Model: Kingston SSDNow V+200 90GB Solid State Drive
Provided By: Kingston
As the world’s largest independent manufacturer of memory products, Kingston Technology doesn't need much of an introduction. The company got its start in 1987, when the computer industry was suffering from a severe shortage of surface-mount memory chips. To provide a solution, Kingston's founders designed a new Single In-Line Memory Module (SIMM) that used readily available, older technology through-hole components. Today, Kingston offers more than 2,000 memory products for everything from computers, servers and printers to MP3 players, digital cameras and cell phones.
Like many other manufacturers, Kingston has set its sights on the growing solid-state drive (SSD) market. This winter, the company unveiled the latest addition to its SSDNow family, the V+200. Designed to meet the needs of both business and home users, the V+200 combines exceptional quality and performance with an affordable price. The drive is powered by LSI's SandForce SF-2281 processor and features a SATA 6GB/s interface, automatic encryption and DuraClass technology. The V+200 also uses asynchronous NAND flash to deliver up to 535MB/s read and 485MB/s write speeds as well as a maximum of 60,000 4KB random write IOPS.
The SSDNow V+200 is available in 60GB, 90GB, 120GB, 240GB and 480GB capacities as either a stand-alone drive or as an upgrade kit to make installation easy and quick. For this review, Kingston sent us the 90GB upgrade bundle kit. The 90GB version of the V+200 is capable of delivering up to 535 MB/s sequential read and 480 MB/s sequential write speeds as well as up to 85,000 random read and 57,000 random write IOPS.
|Kingston SSDNow V+200 90GB Solid State Drive|
Dimensions and Weight
With store shelves already full of "SandForce Driven" SSDs with similar specs and features, the V+200 is up against some stiff competition. To give you an idea of what to expect, we'll take a closer look at Kingston's new SSD and then put it through its paces to see how it performs. Does the V+200 have what it takes? Can it deliver the value and performance we've come to expect from Kingston? Keep reading as we find out.
The SSDNow V+200 comes in an attractive blue and black box. Along with a picture of the drive, the front advertises many of its key features including its 90GB capacity, SATA Rev 3.0 (6Gb/s) interface, SandForce controller and three year warranty. The back of the box provides a bit more information as well as pictures of the box's contents.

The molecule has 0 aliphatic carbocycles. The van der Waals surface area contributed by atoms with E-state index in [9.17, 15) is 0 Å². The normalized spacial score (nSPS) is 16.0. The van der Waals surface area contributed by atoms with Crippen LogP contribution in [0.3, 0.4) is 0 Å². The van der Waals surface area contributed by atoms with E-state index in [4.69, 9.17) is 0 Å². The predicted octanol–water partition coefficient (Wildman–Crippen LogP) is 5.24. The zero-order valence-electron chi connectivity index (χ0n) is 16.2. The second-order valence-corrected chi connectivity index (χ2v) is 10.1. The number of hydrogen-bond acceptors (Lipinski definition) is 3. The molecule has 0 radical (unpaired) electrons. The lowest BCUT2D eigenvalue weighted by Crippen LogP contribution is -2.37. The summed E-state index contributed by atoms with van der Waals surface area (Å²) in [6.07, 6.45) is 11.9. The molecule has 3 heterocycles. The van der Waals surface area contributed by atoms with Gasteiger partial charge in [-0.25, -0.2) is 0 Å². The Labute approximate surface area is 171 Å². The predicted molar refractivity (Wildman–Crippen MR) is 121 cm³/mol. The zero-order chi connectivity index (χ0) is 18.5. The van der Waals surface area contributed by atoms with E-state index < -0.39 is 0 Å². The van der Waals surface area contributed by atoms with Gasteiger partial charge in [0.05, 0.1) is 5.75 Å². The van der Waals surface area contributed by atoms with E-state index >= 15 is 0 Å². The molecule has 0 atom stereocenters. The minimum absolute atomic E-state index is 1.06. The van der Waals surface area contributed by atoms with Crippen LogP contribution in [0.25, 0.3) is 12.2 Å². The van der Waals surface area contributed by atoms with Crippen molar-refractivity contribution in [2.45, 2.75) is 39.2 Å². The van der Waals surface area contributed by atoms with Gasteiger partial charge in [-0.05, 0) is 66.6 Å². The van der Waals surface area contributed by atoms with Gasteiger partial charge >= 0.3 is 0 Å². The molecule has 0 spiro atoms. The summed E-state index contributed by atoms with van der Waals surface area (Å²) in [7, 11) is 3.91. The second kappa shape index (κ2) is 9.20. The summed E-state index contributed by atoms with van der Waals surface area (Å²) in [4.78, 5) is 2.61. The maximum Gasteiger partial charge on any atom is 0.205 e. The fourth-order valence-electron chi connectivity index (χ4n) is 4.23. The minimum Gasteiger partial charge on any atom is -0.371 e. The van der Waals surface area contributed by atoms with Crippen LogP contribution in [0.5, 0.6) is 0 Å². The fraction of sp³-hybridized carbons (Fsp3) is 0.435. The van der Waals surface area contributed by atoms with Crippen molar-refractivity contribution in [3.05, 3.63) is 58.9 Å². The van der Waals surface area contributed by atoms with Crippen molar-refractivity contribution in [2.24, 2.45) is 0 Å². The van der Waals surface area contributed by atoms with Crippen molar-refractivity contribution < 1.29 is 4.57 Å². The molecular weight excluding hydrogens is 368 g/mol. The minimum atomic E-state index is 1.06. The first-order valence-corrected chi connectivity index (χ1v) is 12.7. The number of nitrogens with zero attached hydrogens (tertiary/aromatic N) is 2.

The upgrade bundle kit that Kingston sent us for this review includes a number of accessories. Along with the V+200 SSD you'll find a 2.5" SATA enclosure with a USB-to-mini-USB cable, Serial ATA data cable, 3.5" adapter bracket with screws and a CD containing hard drive cloning software.
While a bit heavier than other SSDs, the SSDNow V+200 is very well constructed. The outer casing is made entirely out of metal and is covered by a rough, matte black finish. The top of the drive also has a large, red and black sticker advertising its capacity as well as the fact that it is part of Kingston's SSDNow V+200 series.
Like Kingston's KC100 and HyperX series SSDs, the V+200 uses SandForce's SF-2281 controller chip. The SF-2281 can be found in a number of other SSDs including the ADATA S511, Corsair Force Series 3, OWC Mercury 6G, OCZ Vertex 3 and Patriot Pyro SE.
For the 90GB V+200, Kingston opted to use Intel's 8GB 25nm 29F64G08ACME3 asynchronous NAND flash chips. Looking at the pictures above, you can see that there are six of these chips on either side of the PCB. If you do the math, you'll see that this equals 96GB and not the 90GB of storage the drive advertises. The SandForce controller uses this extra 7% (6GB) to maximize read and write performance and extend the endurance and overall reliability of the drive.
The test system used in this review was an HP 8200 Elite. The computer came equipped with an Intel Core i5-2400 CPU, 4GB of DDR3 1333MHz memory, Seagate Barracuda 7200.12 ST3250312AS 250GB SATA 6 Gb/s hard drive, NVIDIA Quadro FX580 512MB PCIe graphics card and an Intel 82579-LM gigabit network card. For the operating system, I installed a fresh copy of Windows 7 Enterprise.
To test the performance of the SSDNow V+200, I ran a series of benchmarks using CrystalDiskMark 3.0.1, HD Tach RW 184.108.40.206, ATTO Disk Benchmark 2.46, AS SSD, HD Tune Pro 4.61 and Iometer. For comparison, I've also included test results from the Plextor PX-256M3P, SanDisk Extreme, Samsung 830 SSD, Plextor PX-256M3S, Patriot Pyro SE, Plextor PX-256M2P, Kingston HyperX, OCZ Vertex 3 and OCZ Agility 3.
As I mentioned earlier, the SSDNow V+200 is based on SandForce's SF-2281 controller. Like other SandForce controllers, the SF-2281 features a technology called DuraWrite, which uses data compression to lower write amplification and extend the life of the drive by reducing the number of program-erase cycles. This data compression also plays a big part in the controller's performance. The more the data can be compressed, the faster an SSD like the SSDNow V+200 is able to read and write. Looking at the screenshot above, you can see that there is a considerable performance difference when writing incompressible (0%) and compressible (100%) data.
First, I ran a few quick tests using CrystalDiskMark. This benchmark tool measures the performance of a storage device by testing its sequential read and write speeds as well as its random read and write speeds using blocks 512K and 4K in size.
According to Kingston, the 120GB SSDNow V+200 is capable of reading at 535MB/s and writing at 480MB/s when connected to a SATA 6 Gb/s port. The drive didn't come close to these numbers using CrystalDiskMark's default (random) test data. However, with the highly compressible 0x00 (0 Fill) data, the SSDNow V+200 was able to read at 479.0 MB/s and write at 445.6 MB/s.
HD Tach RW 220.127.116.11:
Next, I used HD Tach to test the SSDNow V+200's read, write and burst speeds as well as its seek times and CPU usage.